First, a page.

Seventeen years of Treehouse talk

Seventeen years of Treehouse talk

Saturday, June 26, 2021

About a hundred dollars

The thrift stores re-opened here two weeks ago (again), so we've resumed our regular trips to look for stuff for Mr. Fixit to fix and other things just to use and wear and put on the table. Last week I found two wool/silk scarves for $2 each. The purple one is a pashmina, similar to a couple of others I own, but I was still not going to pass it up for $2. The other one also said wool/silk; it looked like a lovely sheer fabric in a denim-blue print. It also had a label that didn't mean anything to me. Until I looked it up this morning.
It turns out that it came from a boutique in Toronto that specializes in cashmere clothing. Scarves similar to that one sell for about a hundred dollars Canadian (about eighty U.S.).

Suddenly my scarf had a value attached to it.

Canadian politician Pierre Poilievre recently made a video showing his attempt to buy something at a coffee shop for a quarter, and all he came away with was a stir stick. In a similar vein, about four years ago I wrote a post about trying to figure out the difference in perceived value between a thrifted top and a similar-fabric, similar-colour dress bought new from a "conscious" clothing firm. There was really no conclusion; I supposed that trying to make comparisons between them was apples and oranges.

Let's say that I put the scarf on (it's been a bit chilly) and we went out to drink coffee on the Tim Horton's patio. (Because we're still not allowed to sit inside.) Let's say that the wind blew the paper cup over, and the coffee spilled all over the scarf, undoubtedly ruining it forever unless some dry cleaner knows how to get coffee stains out of blue cashmere/silk. Has this just been my most expensive (hypothetical) coffee stop ever? Or did I only ruin something that cost me just slightly more than Poilievre's coffee stirrer; a scarf that cost exactly the same as a polyester one from the dollar store, so it wouldn't even be worth cleaning?

Let's say that I had gone shopping in Toronto, had stopped in at that boutique (it's near my aunt's house), had fallen in love with this scarf, perhaps had some gift money in my purse, and had decided to fork over the hundred dollars plus tax. If I had somehow then left the package behind on the train coming home, I would most certainly (besides kicking myself very hard) have gone to great lengths to track it down. Would I have done the same for a dollar-store scarf? Probably not so much. But what about this one, where paid-value is much much less than retail-value? Where does respect-to-the-maker (or even respect-to-the-animals) come into that? And, finally, what about stewardship? If God provided the scarf, should what I actually paid for it even be a consideration, in terms of wearing it, storing it carefully, keeping it safe from streams of coffee and unintentional train losses?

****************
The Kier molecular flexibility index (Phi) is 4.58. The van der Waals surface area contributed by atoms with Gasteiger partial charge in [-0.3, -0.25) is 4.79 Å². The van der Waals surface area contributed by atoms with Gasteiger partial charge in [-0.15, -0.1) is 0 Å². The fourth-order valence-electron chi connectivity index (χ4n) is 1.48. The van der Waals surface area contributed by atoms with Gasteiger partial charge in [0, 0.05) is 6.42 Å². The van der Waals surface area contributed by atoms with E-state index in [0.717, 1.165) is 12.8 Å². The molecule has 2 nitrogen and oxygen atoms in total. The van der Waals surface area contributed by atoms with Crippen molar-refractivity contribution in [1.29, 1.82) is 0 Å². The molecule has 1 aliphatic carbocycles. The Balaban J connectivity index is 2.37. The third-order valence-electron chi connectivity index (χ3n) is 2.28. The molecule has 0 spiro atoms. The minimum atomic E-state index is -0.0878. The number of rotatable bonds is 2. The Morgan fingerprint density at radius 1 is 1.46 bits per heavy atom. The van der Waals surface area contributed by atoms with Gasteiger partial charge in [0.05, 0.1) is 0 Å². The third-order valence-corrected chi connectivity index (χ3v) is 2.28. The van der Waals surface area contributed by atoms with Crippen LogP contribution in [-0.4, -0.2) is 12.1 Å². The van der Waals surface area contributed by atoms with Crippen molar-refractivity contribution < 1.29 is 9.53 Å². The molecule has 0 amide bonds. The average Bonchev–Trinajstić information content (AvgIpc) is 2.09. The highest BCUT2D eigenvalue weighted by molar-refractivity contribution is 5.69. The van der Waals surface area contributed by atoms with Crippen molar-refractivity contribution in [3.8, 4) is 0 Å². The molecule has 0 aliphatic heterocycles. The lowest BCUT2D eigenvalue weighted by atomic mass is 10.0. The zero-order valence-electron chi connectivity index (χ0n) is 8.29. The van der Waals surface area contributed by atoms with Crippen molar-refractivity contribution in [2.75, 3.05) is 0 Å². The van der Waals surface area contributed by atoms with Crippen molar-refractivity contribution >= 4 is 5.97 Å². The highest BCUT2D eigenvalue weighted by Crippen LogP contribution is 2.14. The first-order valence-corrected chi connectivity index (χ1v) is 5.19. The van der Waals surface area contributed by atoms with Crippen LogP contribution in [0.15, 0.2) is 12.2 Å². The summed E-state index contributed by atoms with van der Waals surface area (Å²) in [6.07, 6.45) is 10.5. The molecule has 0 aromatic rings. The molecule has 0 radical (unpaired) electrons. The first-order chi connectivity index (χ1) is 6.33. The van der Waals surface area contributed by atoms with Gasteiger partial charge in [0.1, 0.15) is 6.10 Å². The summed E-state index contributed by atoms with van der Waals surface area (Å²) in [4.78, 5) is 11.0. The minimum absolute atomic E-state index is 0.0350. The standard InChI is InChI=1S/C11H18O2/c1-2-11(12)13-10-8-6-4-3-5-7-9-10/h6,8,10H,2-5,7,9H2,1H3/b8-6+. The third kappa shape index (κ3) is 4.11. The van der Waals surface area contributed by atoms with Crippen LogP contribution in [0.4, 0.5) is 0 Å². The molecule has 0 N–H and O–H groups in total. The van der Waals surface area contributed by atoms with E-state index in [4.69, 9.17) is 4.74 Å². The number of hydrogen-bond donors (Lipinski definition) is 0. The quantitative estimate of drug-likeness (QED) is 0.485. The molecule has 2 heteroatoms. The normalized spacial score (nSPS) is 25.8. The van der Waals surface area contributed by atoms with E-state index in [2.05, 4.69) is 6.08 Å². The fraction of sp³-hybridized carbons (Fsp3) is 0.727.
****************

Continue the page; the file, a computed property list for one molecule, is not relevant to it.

It's much the same question I asked that time I messed up a thrifted-but-originally-expensive skirt. Is the value of something based on how much or how little you paid, on its appraised or resale price, or on its usefulness or importance in your own life?

And if the answer to that is that we value all things equally because they connect us to the Giver...does that mean that a new two-dollar polyester scarf deserves just as much gratitude and care as one that inspires awe in me just for the mystery of how it can be wool and still let light through? Say if your kid bought the dollar-store scarf for you for Mother's Day?

I still don't know. Maybe.

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